Jude Collins

Wednesday, 9 February 2011

Voting? Not for the likes of you...

Are you Irish? And do you live abroad? Good news, then. This year, you’ll be able to cast your vote in the south’s general election. It’s something a lot of people have campaigned for, for a long time. Canadians, Australians, the British – 115 countries allow their emigrants to vote in their elections. So I’m sure you’re pleased to know that you can vote in the election later this month. Unfortunately, it’ll be an online vote and purely symbolic – it won’t count at all in terms of electing candidates.

That’s a pity, because it’s estimated that there are over three million Irish passport holders living abroad, 800,000 of whom are Irish-born. Many of those are reluctant emigrants, forced to leave Ireland in search of a job. That fact alone might be a strong incentive for them to be interested in the outcome of the election and to cast their vote, if they had one. Latest word is that Micheal Martin now says he favours extending the vote (a real vote, not an online pretendy vote) to Irish emigrants for the presidential election. Not as good as being allowed to vote in general elections but better than listening to Enda Kenny's reasons for his TV debate no-show.

You may have noticed that even less attention is being paid to another bloc of 800,000 Irish people with a vested interest in the south’s politics. The last I heard, none of the parties in the south, with the exception of Sinn Féin, was arguing that Irish people living north of the border should have a vote. So an Irish person in Brisbane may well get a vote before one living in Belfast.  Do they not believe that Irish passport holders in the north would be interested in voting in a presidential election? Or are they happy to live with the absurdity that the person who’s been Irish president for the last fourteen years was unable to unable to vote for herself at any point?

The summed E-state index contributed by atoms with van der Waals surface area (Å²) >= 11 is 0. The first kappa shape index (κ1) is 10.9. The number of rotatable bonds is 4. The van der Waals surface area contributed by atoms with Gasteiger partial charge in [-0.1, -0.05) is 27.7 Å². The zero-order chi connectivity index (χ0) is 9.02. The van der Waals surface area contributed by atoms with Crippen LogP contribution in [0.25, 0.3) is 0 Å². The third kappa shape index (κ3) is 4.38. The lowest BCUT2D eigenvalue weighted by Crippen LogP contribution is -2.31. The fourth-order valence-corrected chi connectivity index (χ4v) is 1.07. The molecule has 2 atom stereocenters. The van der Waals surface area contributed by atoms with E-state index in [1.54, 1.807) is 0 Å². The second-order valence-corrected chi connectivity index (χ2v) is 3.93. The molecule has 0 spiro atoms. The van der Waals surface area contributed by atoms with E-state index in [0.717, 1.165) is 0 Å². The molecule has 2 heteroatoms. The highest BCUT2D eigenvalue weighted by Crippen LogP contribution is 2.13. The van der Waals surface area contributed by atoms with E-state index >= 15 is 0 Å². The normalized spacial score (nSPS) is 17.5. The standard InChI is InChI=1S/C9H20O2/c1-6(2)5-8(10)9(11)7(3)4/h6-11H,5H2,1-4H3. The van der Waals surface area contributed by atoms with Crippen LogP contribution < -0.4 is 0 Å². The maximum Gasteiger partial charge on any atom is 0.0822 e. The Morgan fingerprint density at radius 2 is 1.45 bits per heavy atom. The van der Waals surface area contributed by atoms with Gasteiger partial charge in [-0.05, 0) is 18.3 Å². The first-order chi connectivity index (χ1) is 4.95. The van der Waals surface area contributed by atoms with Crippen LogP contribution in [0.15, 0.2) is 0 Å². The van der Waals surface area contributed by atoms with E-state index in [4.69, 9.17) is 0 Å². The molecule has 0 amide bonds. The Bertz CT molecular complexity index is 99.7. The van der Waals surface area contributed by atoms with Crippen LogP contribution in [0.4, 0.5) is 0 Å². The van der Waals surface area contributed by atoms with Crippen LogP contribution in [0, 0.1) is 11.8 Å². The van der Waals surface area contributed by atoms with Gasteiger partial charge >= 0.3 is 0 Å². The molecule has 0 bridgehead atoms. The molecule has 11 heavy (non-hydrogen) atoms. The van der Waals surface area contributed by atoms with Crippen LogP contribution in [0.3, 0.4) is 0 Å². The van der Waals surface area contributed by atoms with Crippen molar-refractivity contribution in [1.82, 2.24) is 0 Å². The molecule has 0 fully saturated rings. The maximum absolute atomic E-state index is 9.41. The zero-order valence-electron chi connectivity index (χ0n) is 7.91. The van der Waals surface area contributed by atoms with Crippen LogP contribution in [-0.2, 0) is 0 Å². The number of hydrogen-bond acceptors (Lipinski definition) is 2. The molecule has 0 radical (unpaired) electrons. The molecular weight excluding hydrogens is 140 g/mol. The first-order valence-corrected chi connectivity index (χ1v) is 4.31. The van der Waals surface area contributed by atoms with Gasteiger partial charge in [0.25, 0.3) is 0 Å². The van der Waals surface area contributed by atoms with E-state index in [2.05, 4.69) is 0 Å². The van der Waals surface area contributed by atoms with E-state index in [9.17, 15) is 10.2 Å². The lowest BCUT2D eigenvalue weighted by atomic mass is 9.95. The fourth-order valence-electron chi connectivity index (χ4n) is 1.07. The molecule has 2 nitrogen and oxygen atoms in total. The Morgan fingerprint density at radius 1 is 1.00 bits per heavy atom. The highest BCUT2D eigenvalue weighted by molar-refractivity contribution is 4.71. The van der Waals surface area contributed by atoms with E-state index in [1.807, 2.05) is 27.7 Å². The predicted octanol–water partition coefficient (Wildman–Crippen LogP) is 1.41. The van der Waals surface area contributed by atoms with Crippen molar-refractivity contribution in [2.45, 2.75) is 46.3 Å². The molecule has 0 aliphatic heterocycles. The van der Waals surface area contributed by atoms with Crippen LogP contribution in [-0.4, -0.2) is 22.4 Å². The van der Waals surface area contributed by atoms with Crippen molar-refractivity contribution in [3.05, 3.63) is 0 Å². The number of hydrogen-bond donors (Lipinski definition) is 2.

Political reform? Sounds like a good idea. And like charity, it works best when it begins at home.


  1. I'm not so sure that no other party is advocating for the right of the North's citizens to vote. Fianna Fail's manifesto clearly states that they support the right of "all citizens" to vote in presidential elections.

    As to whether they realise what they're promising or not, that's another story. They include the clause "including emigrants", but obviously all citizens includes a lot of more than residents and emigrants.

  2. Fine Gael leader Enda Kenny managed to avoid Vincent Browne last night - but he was subjected to a tirade of abuse at a town hall meeting.
    Mr Kenny said he couldn't attend last night's TV3 debate because he had a rally in Carrick-on-Shannon, Co Leitrim, but chaos erupted when an unemployed man shouted at Mr Kenny for five minutes.
    Bobby Channels (33), a former road sweeper from Finglas in Dublin, asked Mr Kenny how he would create jobs.
    But he told Mr Kenny he could "smell it" off him as the FG leader replied.
    "That was a very vague answer you gave me," Mr Channels said. "I told you I was a road sweeper. You weren't listening to it. I can smell it, I can smell it from here, Enda."
    Mr Channels also used extremely strong language and criticised Mr Kenny for not debating Fianna Fail leader Micheal Martin -- who he described as "a watery rat" -- and Labour's Eamon Gilmore, who he said was a "waffler".
    He also claimed Mr Kenny was "cardboard" and said he had taken everyone for fools.
    And Mr Kenny's handlers tried to suggest he was a brother of Sinn Fein TD Aengus O'Snodaigh -- a false claim.
    Mr Channels travelled to Leitrim for the event with his brother in law, FG party member Terry Ghusto, who took to the stage and apologised on behalf of Mr Channels.
    Mr Ghusto said Mr Channels had just lost his job; his sister had emigrated and his father was unwell. He told the crowd Mr Kenny would make a great Taoiseach.

  3. Thanks, Hoboroad. I heard it on RTÉ radio this morning - the ghost at the feast...